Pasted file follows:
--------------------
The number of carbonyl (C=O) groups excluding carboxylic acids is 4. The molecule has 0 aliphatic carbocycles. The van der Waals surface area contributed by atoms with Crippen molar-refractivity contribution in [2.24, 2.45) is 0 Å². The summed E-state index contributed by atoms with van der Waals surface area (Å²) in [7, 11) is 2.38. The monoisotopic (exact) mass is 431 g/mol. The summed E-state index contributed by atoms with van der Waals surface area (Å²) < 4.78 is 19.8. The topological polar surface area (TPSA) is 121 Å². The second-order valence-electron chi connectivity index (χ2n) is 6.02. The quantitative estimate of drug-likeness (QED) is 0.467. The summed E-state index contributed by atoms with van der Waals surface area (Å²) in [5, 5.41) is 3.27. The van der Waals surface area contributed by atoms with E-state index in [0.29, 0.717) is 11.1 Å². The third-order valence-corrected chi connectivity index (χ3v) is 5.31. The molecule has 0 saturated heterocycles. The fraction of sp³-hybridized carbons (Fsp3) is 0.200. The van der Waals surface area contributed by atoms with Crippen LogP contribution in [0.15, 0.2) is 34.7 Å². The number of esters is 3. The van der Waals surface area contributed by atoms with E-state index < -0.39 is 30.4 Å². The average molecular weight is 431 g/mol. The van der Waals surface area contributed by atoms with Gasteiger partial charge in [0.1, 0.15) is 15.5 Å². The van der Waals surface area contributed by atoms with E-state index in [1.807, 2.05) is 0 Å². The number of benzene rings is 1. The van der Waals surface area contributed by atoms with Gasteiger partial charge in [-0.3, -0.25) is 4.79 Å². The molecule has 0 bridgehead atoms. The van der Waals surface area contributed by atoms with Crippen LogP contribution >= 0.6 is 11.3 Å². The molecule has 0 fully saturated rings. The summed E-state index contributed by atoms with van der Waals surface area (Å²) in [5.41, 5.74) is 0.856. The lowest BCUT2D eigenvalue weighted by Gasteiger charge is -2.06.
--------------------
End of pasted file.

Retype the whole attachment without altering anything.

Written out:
The number of carbonyl (C=O) groups excluding carboxylic acids is 4. The molecule has 0 aliphatic carbocycles. The van der Waals surface area contributed by atoms with Crippen molar-refractivity contribution in [2.24, 2.45) is 0 Å². The summed E-state index contributed by atoms with van der Waals surface area (Å²) in [7, 11) is 2.38. The monoisotopic (exact) mass is 431 g/mol. The summed E-state index contributed by atoms with van der Waals surface area (Å²) < 4.78 is 19.8. The topological polar surface area (TPSA) is 121 Å². The second-order valence-electron chi connectivity index (χ2n) is 6.02. The quantitative estimate of drug-likeness (QED) is 0.467. The summed E-state index contributed by atoms with van der Waals surface area (Å²) in [5, 5.41) is 3.27. The van der Waals surface area contributed by atoms with E-state index in [0.29, 0.717) is 11.1 Å². The third-order valence-corrected chi connectivity index (χ3v) is 5.31. The molecule has 0 saturated heterocycles. The fraction of sp³-hybridized carbons (Fsp3) is 0.200. The van der Waals surface area contributed by atoms with Crippen LogP contribution in [0.15, 0.2) is 34.7 Å². The number of esters is 3. The van der Waals surface area contributed by atoms with E-state index < -0.39 is 30.4 Å². The average molecular weight is 431 g/mol. The van der Waals surface area contributed by atoms with Gasteiger partial charge in [0.1, 0.15) is 15.5 Å². The van der Waals surface area contributed by atoms with E-state index in [1.807, 2.05) is 0 Å². The number of benzene rings is 1. The van der Waals surface area contributed by atoms with Gasteiger partial charge in [-0.3, -0.25) is 4.79 Å². The molecule has 0 bridgehead atoms. The van der Waals surface area contributed by atoms with Crippen LogP contribution >= 0.6 is 11.3 Å². The molecule has 0 fully saturated rings. The summed E-state index contributed by atoms with van der Waals surface area (Å²) in [5.41, 5.74) is 0.856. The lowest BCUT2D eigenvalue weighted by Gasteiger charge is -2.06.